|Publication number||US8050988 B2|
|Application number||US 12/004,827|
|Publication date||Nov 1, 2011|
|Filing date||Dec 21, 2007|
|Priority date||Oct 24, 2007|
|Also published as||CA2704090A1, EP2212866A2, EP2212866A4, US20090112741, WO2009055023A2, WO2009055023A3|
|Publication number||004827, 12004827, US 8050988 B2, US 8050988B2, US-B2-8050988, US8050988 B2, US8050988B2|
|Inventors||Marriette L. Kershner, Kathie Knapp|
|Original Assignee||Thomson Reuters Global Resources|
|Export Citation||BiBTeX, EndNote, RefMan|
|Patent Citations (31), Non-Patent Citations (2), Referenced by (1), Classifications (16), Legal Events (3)|
|External Links: USPTO, USPTO Assignment, Espacenet|
This application is a continuation-in-part of application Ser. No. 11/977,288, filed Oct. 24, 2007, for a Method and System of Generating Audit Procedures and Forms, which is incorporated herein by reference.
The present invention relates to the provision of and tools to assist in the provision of professional services, specifically including auditing services. More particularly, the present invention relates to computer-implemented tools, resources, and processes for conducting audits.
As companies continue to strive for efficiency, consistency and flexibility, computers and software executed on computers are increasingly relied upon to automate, semi-automate, enhance, quicken and make reliable and uniform business processes. This is true even in fields of professional service providers, such as financial auditors, and fields in which standardized procedures and documents govern acceptable and “best” practices. For instance, organizations, such as FASAB (Federal Accounting Standards Advisory Board), FASB (Financial Accounting Standards Board), AICPA (American Institute of Certified Public Accountants), IASB (International Accounting Standards Board), the SEC, and PCAOB (Public Company Accounting Oversight Board) promulgate rules and regulations, e.g., GAAS (generally accepted auditing standards), GAAP (generally accepted accounting principles), and IFRS (International Financial Reporting Standards), that govern the way companies are reviewed for integrity of financial accounting and operation. GAAS is principally comprised of ten auditing standards developed by AICPA that establish general standards (3) and standards related to field work (3) and reporting (4), including whether the report is in accordance with GAAP, and related interpretations.
In the field of auditing, although GAAP and GAAS provide guidelines by which auditors should conduct audits, there is a significant amount of leeway and many variables that leave to the professional and his or her assessments determining the set of procedures required under the particular set of circumstances. This may also depend on the purpose and the intended audience to receive and interpret/rely on the report, and whether the entity being audited is public or non-public or governmental. Whether public or non-public, investors, banks, and other persons of interest rely on financial accounting information when determining whether to invest in a company, grant a loan to a company, merge with a company, etc. Standards are intended to promote best practices and uniformity, and therefore reliability, in the auditing process so that the resulting report may be viewed as unbiased, accurate and trustworthy.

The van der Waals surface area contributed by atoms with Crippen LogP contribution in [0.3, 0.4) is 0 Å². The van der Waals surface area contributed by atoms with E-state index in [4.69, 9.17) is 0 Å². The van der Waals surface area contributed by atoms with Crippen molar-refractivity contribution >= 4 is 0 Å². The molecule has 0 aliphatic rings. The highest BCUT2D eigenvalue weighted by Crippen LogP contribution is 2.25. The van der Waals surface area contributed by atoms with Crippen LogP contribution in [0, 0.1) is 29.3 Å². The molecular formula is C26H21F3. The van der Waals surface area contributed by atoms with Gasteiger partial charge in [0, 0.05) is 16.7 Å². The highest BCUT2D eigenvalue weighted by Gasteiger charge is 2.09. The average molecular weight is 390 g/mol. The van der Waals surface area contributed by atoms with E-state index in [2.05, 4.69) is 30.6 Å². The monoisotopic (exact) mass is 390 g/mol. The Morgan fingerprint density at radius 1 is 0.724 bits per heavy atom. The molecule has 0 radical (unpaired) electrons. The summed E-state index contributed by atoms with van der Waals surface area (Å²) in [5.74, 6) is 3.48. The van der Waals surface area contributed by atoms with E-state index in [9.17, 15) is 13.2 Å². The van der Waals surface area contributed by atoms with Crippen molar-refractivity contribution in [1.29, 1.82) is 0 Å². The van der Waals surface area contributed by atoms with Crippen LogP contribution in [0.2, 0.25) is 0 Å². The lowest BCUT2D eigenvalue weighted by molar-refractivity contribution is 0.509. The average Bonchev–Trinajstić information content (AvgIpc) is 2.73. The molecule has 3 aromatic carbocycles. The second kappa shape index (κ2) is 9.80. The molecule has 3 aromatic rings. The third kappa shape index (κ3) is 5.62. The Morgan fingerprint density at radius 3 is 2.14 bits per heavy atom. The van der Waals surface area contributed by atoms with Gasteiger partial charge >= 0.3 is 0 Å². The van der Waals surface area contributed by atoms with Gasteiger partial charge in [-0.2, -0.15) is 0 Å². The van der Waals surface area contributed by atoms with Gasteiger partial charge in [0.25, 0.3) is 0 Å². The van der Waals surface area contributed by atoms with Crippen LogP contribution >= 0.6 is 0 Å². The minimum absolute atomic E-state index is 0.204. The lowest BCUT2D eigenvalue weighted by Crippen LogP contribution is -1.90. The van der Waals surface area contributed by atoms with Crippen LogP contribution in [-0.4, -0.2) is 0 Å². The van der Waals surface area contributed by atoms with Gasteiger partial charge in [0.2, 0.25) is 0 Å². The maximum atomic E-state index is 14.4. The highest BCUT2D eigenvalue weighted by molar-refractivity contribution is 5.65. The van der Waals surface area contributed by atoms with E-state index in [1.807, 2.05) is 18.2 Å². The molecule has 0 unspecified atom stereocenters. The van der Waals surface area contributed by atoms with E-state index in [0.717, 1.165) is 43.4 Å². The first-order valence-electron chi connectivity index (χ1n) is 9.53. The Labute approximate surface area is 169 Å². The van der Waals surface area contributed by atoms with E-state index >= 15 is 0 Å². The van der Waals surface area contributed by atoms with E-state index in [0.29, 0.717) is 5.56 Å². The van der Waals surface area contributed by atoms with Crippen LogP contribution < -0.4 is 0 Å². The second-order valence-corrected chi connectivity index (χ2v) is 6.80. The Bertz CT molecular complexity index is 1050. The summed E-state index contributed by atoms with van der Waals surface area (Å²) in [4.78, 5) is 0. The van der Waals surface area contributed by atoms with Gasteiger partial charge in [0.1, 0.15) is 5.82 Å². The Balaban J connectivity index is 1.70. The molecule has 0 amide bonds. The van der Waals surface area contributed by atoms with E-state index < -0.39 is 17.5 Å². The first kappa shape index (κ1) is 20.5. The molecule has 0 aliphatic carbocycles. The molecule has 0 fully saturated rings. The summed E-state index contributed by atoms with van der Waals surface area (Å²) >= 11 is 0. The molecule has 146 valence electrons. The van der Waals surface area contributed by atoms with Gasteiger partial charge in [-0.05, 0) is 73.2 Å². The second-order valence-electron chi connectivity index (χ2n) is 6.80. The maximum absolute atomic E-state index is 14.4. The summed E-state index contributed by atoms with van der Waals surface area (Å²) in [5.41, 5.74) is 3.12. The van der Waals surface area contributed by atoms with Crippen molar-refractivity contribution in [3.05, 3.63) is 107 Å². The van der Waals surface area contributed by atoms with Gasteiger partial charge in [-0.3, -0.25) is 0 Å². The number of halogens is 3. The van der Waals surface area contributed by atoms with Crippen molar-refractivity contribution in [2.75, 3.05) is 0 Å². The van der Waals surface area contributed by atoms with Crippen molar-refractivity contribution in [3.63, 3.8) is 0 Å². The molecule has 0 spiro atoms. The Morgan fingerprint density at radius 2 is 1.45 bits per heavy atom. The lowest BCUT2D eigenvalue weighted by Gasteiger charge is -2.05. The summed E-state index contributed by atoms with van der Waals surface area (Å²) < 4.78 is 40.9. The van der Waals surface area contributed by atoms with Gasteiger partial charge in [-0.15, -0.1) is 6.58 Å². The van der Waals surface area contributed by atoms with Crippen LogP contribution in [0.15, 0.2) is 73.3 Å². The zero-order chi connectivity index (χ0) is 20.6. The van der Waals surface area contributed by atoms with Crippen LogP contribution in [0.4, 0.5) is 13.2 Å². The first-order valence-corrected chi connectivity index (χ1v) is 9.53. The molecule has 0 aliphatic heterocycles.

Companies, such as Thomson Corporation, provide tools, resources and services to assist accountants and auditors. For instance, Thomson PPC's e-Practice Aids is a series of titles or Guides that give guidance and provide materials and procedures consistent with standards, e.g., PPC's Guide To Audit Of Nonpublic Companies, 25th Edition, January 2007. Auditors may rely on the Guides or titles in conducting audits. Electronic tools, for instance Thomson's e-Tools, and electronic versions of guides, Thomson e-Practice Aids, help auditors take their tools and resources With them when conducting field work or may make them accessible from remote locations or at least electronically. Computers are also helpful in collecting client data and capturing assessment data. What is needed is an integrated system for conducting audits and for processing collected and risk related assessment data to determine and generate and present a suggested audit approach and set of procedures consistent with relevant standards and guides, then generating documents containing those procedures and providing the auditor with quick access to such documents for use in an audit and a structure for efficient document storing and handling.